Diabetes in Dogs – A Guide to Understanding and Treating Your Dog

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The best approach to exercising your diabetic dog is to do it regularly and routinely. Try to do the same amount of exercise every day at the same time.

Large changes in exercise routines can change insulin requirements. A new exercise, an unusually long or vigorous play session; long hike can all cause the blood sugar levels to drop too low. If you plan a change in your dog's routine, do it slowly and gradually.

If you take a hike or do something outside your dog's routine, take extra treats or a meal just in case your dog has a problem.

What is Insulin?

Insulin is a hormone that is formed and released by beta cells residing in the pancreas. Eating prompts the release of insulin. When insulin is not produced in sufficient quantities, it can be administered in the form of an injection.

There are various types of insulin treatments, each with a different duration of effectiveness.

A bottle of insulin is commonly referred to as a vial. All insulins are measured in units.

There are two common concentrations which will be important when you buy your insulin syringe. Some insulin's are u-100 (100 units in a milliliter) and others are u-40 (40 units in a milliliter). Because insulin's are different, 3 units of one insulin may not be the same as 3 units of a different insulin. It is very important to verify the type of syringe and insulin match when filling your prescription to avoid over- or under-dosing your pet.

There are several different types of insulin used on dogs. They differ by what they are made from (some are pork, some are human-based) and how long they act in the body. The short acting insulins are referred to as “regular”, medium acting are referred to as “Lente” and long acting insulins are referred to as “Ultralente”.

The most commonly used insulin's in dogs are:

  • Humulin (human-based) NPH Insulin
  • Porcine Lente insulin (Vetsulin) (Currently not available in the U.S.)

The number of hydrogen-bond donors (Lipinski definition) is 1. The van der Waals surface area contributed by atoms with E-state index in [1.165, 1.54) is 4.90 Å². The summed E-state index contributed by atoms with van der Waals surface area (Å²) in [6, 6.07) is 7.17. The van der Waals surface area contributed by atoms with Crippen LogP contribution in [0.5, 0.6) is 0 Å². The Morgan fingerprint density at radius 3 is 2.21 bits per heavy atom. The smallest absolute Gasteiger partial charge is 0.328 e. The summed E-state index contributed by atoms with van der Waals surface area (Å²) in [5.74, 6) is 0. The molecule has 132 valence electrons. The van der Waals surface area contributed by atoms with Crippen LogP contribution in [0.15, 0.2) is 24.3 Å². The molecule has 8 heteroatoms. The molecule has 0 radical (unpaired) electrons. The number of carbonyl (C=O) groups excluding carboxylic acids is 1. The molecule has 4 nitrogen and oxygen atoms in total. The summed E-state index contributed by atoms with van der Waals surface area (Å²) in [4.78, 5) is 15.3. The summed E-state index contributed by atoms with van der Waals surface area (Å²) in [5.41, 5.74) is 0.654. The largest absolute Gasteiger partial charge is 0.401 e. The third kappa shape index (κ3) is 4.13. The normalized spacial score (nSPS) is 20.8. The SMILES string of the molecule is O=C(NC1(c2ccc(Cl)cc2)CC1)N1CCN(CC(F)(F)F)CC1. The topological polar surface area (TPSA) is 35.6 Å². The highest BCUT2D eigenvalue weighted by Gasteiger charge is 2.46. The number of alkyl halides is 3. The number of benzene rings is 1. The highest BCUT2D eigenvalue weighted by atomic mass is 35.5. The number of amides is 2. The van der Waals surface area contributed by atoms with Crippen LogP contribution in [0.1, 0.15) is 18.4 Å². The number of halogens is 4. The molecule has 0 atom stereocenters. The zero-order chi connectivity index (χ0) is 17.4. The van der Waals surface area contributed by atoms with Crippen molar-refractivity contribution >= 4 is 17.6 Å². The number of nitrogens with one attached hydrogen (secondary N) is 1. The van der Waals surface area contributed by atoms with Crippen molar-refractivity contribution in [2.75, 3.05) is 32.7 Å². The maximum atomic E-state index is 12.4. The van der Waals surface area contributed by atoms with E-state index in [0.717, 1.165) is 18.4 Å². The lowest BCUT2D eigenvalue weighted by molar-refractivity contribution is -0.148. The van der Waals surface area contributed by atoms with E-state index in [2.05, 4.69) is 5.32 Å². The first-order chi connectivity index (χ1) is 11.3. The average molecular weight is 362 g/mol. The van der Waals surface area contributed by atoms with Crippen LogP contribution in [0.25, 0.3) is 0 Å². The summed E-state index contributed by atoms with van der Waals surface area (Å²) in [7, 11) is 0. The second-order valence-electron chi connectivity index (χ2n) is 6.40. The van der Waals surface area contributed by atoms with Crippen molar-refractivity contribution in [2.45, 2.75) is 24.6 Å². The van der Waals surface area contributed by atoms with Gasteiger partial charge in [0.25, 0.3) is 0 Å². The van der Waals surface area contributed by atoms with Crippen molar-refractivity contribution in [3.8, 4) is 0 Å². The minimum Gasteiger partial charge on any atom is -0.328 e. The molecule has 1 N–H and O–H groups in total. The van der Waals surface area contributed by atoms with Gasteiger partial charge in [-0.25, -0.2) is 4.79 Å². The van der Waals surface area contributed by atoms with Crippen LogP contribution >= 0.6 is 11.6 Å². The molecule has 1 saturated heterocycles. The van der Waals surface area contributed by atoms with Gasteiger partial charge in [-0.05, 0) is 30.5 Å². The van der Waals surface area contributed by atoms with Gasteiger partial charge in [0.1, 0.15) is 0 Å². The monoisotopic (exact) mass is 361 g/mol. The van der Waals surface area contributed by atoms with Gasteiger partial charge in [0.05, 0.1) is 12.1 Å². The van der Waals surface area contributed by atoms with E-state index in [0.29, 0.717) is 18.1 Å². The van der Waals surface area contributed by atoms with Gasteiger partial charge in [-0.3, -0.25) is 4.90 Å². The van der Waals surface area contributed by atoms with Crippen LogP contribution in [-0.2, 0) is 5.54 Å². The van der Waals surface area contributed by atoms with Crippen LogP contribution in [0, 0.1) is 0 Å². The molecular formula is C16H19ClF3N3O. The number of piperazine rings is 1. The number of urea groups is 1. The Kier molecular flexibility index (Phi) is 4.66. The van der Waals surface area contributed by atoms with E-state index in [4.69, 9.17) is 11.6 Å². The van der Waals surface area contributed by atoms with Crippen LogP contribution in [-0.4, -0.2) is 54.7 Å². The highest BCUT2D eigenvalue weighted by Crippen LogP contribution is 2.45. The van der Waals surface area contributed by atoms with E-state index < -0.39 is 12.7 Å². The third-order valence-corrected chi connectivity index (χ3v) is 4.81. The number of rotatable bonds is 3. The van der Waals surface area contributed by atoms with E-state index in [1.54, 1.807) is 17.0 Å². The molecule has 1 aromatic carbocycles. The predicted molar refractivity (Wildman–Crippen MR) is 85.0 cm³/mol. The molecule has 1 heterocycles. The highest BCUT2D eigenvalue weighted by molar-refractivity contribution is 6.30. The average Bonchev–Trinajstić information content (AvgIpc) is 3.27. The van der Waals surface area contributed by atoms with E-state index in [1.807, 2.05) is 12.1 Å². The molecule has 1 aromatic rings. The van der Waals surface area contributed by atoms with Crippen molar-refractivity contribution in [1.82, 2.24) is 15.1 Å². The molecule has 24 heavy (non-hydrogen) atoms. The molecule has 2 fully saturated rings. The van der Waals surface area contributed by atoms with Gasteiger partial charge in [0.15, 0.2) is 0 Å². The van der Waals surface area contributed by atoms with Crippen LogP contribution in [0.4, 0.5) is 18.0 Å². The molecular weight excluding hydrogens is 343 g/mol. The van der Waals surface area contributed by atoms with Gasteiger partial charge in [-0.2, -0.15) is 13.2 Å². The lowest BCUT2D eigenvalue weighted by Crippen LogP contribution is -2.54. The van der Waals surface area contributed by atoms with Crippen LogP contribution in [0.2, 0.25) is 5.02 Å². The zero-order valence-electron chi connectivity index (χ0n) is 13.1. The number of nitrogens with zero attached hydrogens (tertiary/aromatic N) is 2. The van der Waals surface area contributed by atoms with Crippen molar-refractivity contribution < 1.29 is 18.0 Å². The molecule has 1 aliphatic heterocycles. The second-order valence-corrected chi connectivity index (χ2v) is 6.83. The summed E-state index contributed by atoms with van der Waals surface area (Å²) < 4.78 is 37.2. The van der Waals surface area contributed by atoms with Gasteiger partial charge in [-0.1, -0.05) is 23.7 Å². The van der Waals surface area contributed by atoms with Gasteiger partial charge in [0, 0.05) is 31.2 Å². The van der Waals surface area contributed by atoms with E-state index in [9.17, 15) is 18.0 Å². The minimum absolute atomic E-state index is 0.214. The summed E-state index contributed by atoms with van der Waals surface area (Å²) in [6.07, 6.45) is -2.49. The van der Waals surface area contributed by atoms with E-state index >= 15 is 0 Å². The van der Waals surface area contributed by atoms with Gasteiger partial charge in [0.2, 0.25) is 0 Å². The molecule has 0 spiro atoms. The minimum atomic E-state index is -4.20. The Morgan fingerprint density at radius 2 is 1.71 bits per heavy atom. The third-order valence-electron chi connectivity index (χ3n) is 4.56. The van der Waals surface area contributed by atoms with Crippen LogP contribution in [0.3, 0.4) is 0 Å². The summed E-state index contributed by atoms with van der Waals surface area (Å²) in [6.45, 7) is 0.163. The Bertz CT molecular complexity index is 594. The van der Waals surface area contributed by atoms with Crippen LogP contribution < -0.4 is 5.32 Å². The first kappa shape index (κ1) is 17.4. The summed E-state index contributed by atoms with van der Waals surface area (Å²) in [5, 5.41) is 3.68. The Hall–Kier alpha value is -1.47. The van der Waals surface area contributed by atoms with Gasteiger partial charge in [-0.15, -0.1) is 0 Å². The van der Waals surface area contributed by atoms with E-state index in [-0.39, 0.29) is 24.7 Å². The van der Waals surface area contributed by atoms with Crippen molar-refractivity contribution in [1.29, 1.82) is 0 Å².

• Caninsulin (Available in Canada and many European countries)

NOTE: There are several types of insulin on the market. What works on one pet may not work on a different pet.

How Often Does my Dog Need Insulin?

Your veterinarian will determine this but based on the insulin's available in the U.S. for dogs, the most effective treatment for diabetes in dogs is administration of insulin with intermediate duration of action twice daily.
The only currently available intermediate-duration product is recombinant human neutral protamine Hagedorn (NPH) insulin.

Another type of insulin can be used in dogs called Porcine Lente insulin (Vetsulin). At the present time, it is not being sold in the United States due to problems with stability and bacterial contamination associated with the manufacturing process. Based on our sources, it is uncertain when or if the product will again be available in the United States.

Why Does My Dog Need Insulin?

Insulin is required for food to be properly processed and utilized as energy for the body. Insulin lowers the blood sugar after a meal. Deficiency of insulin, or an insensitivity of body cells to available insulin, leads to diabetes.

The goal of diabetes treatment is to supplement the insulin to regulate the blood glucose in as close to a normal range as possible.

How Should the Insulin Look?

The first time you open your insulin – look at the color and clarity of the bottle most types of insulin will look slightly cloudy but there should be no clumps or floating particles.

How Much Insulin Do I Give?

The initial dose of insulin given is 1/8 to 1/4 of a unit per pound of body weight given every 12 hours.

For example, a 20-pound dog may start on 2 units of insulin per dose. A lower dose is generally recommended with a gradual increase. It is better to start low and gradually allow the body to acclimate to the disease and avoid signs of hypoglycemia (low blood sugar).

How Do I Give the Insulin Injection?

Insulin is generally given under the skin (subcutaneous) over the back. The location of the injection should be rotated with every injection. The general method for giving insulin is as follows:

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